Central Air Conditioning Buyers Guide

air conditioning buyers guide

Bryant High Efficiency Equipment

Homeowners need an air conditioning buyers guide when they  install a new central air conditioning system or upgrade the one they have.  Although most new homes come equipped with central heating and air, those systems may be a minimal basic system that won’t keep up with a growing family.  Many older homes used window air conditioning units, and those that still have their original central air system are probably at end of life. So, for those of you who are considering a new or replacement purchase, here are the top 2 considerations before you buy.

 

The first consideration in an air conditioning buyers guide is proper sizing of the unit for the amount of space you need conditioned, the usual level of warmth of your local climate, and the number of people and type of activities you do in the home.   Replacing an older unit with the same size new unit would be an easy decision to make, but if the old unit was incorrectly sized, or if you have changed the home over time, the old size might not be the right size for today.  A responsible air conditioning contractor will know how to calculate the cooling load of your home using an industry recognized method.   If a contractor tells you that determining the correct size isn’t important, beware of that contractor.

Sizing involves right-sizing the cooling equipment, the ducts that deliver the air to the rooms, and accurately locating the correct number of supply registers.  If you already have duct work for your existing heating system, the installation cost for adding a central system can be less; however, the ducts used for heating might not be the right size or in the right location for optimal cooling and your contractor should discuss that with you.  Also, if you have older duct work it might be leaky or not properly insulated, so that should be checked by pressure testing.

If your home doesn’t have existing ducts, adding them can be expensive, though if you plan to cool your entire home, central air is typically the best choice.  If you are not planning to cool the entire home, you might want to consider a split-ductless system. Unlike central systems, split-ductless systems need no ductwork so they are easier to add to some homes.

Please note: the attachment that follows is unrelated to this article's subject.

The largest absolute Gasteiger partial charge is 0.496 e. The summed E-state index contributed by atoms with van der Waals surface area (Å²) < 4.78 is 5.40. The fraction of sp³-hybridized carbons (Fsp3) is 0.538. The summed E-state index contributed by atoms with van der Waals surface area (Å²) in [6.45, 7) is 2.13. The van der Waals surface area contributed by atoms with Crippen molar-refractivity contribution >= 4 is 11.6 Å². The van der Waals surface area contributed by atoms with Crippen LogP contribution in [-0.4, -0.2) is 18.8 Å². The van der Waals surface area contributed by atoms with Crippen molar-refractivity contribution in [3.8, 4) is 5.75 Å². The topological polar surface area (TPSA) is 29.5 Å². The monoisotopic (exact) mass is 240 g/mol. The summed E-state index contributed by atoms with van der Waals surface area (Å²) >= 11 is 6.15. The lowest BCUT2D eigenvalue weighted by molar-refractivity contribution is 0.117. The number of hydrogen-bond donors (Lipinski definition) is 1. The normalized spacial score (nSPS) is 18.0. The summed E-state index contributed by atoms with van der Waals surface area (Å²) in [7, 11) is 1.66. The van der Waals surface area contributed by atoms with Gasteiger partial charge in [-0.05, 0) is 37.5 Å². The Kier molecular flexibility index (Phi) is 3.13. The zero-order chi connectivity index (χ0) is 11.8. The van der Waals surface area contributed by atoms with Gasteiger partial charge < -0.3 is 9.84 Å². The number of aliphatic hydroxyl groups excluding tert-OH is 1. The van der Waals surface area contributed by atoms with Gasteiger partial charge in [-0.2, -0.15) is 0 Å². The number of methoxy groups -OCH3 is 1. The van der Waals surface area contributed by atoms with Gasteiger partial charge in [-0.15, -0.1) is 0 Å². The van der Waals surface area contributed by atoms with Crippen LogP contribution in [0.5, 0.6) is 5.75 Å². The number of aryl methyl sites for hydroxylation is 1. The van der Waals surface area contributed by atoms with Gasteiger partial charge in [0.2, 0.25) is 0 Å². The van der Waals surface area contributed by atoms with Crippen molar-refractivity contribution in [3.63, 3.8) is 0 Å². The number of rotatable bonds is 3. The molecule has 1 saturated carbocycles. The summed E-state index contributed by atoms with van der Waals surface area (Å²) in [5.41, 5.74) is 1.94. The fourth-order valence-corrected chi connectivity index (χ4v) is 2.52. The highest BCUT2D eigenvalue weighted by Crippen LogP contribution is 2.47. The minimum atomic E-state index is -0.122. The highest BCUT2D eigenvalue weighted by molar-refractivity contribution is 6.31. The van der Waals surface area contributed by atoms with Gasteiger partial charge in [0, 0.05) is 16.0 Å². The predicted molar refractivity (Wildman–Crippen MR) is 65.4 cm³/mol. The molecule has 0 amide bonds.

The second consideration for our Air Conditioner Buyers Guide is efficiency.  The industry uses a rating system for called SEER (Seasonal Energy Efficiency Ratio.)  The SEER of each device is calculated by the dividing the cooling output by the electric energy input.  The result is a single number, and higher numbers indicate higher efficiency.  Older air conditioning systems have SEER ratings up to 10, but we now have SEER ratings in the mid-20’s.   Buying a higher efficiency unit will cost a little more up front but the utility savings over the life of the equipment will pay back that extra initial cost.  Also be sure to look for the Energy Star label on all the equipment you consider.  Remember, you need to have to get Consideration 1 (sizing) correct before you can get Consideration 2 (efficiency) to give you the most comfort and the most savings.

SEER ratings tell you the potential efficiency of the system if it is operating under optimal conditions.   However, most of the efficiency depends on having a correctly sized unit for your home that was properly installed with properly sealed ducts, so the third consideration is a great installation.   The best AC equipment in the world will not give you results unless it is installed per the manufacturer’s directions.  As a wise buyer, you should be sure to use an experienced and trusted contractor who will ensure all 3 considerations are covered.

If you are considering making a purchase and would like expert advice and pricing, please contact us.   Since 1987 we have helped thousands of satisfied customers with this same decision, and we’d be glad to use our skills and experience to help you.

BE WISER — CALL KAISER!